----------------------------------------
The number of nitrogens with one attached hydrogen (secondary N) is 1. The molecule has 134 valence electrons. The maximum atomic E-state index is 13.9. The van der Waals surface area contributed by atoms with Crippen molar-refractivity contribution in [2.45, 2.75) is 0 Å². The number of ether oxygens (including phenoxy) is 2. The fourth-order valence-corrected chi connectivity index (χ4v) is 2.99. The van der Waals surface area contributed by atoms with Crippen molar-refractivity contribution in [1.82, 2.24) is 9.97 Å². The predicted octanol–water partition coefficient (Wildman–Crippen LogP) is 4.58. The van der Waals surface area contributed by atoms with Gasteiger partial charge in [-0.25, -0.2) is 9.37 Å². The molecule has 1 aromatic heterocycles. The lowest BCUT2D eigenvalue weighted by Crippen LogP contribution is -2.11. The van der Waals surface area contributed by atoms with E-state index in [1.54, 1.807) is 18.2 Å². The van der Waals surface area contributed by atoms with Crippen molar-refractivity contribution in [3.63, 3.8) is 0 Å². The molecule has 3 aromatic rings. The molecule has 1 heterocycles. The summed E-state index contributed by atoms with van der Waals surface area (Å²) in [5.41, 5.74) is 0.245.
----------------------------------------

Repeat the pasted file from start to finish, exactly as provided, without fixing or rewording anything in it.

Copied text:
The number of nitrogens with one attached hydrogen (secondary N) is 1. The molecule has 134 valence electrons. The maximum atomic E-state index is 13.9. The van der Waals surface area contributed by atoms with Crippen molar-refractivity contribution in [2.45, 2.75) is 0 Å². The number of ether oxygens (including phenoxy) is 2. The fourth-order valence-corrected chi connectivity index (χ4v) is 2.99. The van der Waals surface area contributed by atoms with Crippen molar-refractivity contribution in [1.82, 2.24) is 9.97 Å². The predicted octanol–water partition coefficient (Wildman–Crippen LogP) is 4.58. The van der Waals surface area contributed by atoms with Gasteiger partial charge in [-0.25, -0.2) is 9.37 Å². The molecule has 1 aromatic heterocycles. The lowest BCUT2D eigenvalue weighted by Crippen LogP contribution is -2.11. The van der Waals surface area contributed by atoms with E-state index in [1.54, 1.807) is 18.2 Å². The van der Waals surface area contributed by atoms with Crippen molar-refractivity contribution in [3.63, 3.8) is 0 Å². The molecule has 3 aromatic rings. The molecule has 1 heterocycles. The summed E-state index contributed by atoms with van der Waals surface area (Å²) in [5.41, 5.74) is 0.245.